There are four major types of pre-cancerous lesions to watch out for. The first of which is acitinic keratosis, which is the result of chronic sun exposure, and is usually found on fair skinned individuals. With this type of lesion, the affected areas are flat, rough and feel like sandpaper. Acitinic keratosis has the potential to turn into squamous cell cancer.
A rare pre-cancerous lesion is Atypical Fibroxanthoma (AFX). It typically forms on the scalp or ears, and is more usually seen on the elderly as a result of years of sun exposure. The lesion must be removed to ensure it does not return. Usually, you will have to observe that area for a year or two after.
The next type of precancerous skin lesion is Melanoma-in-situ, which is considered a precursor to melanoma. Melanoma-in-situ is not invasive by nature, and his typically found in the skin’s surface.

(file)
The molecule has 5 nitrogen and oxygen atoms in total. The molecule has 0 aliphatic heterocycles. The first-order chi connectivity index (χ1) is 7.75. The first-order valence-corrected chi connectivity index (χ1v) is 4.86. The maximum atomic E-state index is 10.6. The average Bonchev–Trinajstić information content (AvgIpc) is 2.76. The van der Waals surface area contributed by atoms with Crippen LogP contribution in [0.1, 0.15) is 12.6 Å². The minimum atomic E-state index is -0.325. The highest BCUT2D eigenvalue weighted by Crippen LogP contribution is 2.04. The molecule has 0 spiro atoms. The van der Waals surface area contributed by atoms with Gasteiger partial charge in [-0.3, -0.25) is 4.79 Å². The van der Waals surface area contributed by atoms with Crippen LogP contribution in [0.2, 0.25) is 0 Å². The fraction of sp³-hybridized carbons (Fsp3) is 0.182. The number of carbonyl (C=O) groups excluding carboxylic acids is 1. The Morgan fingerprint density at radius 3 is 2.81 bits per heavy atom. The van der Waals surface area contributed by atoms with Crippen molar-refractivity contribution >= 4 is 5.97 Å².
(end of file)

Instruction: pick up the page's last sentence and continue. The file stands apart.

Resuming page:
Atypical moles can be precancerous lesions that are benign to begin with but become malignant. Biopsies must be performed on irregular moles that change in size, shape or texture to prevent the development of skin cancer.
Dr. Tony Nakala is a dermatologic surgeon and within his practice are skin cancer experts who can help diagnose, assess and treat pre-cancerous skin lesions. Contact or practice today if you are concerned about any irregular moles, skin growths, or other skin concerns.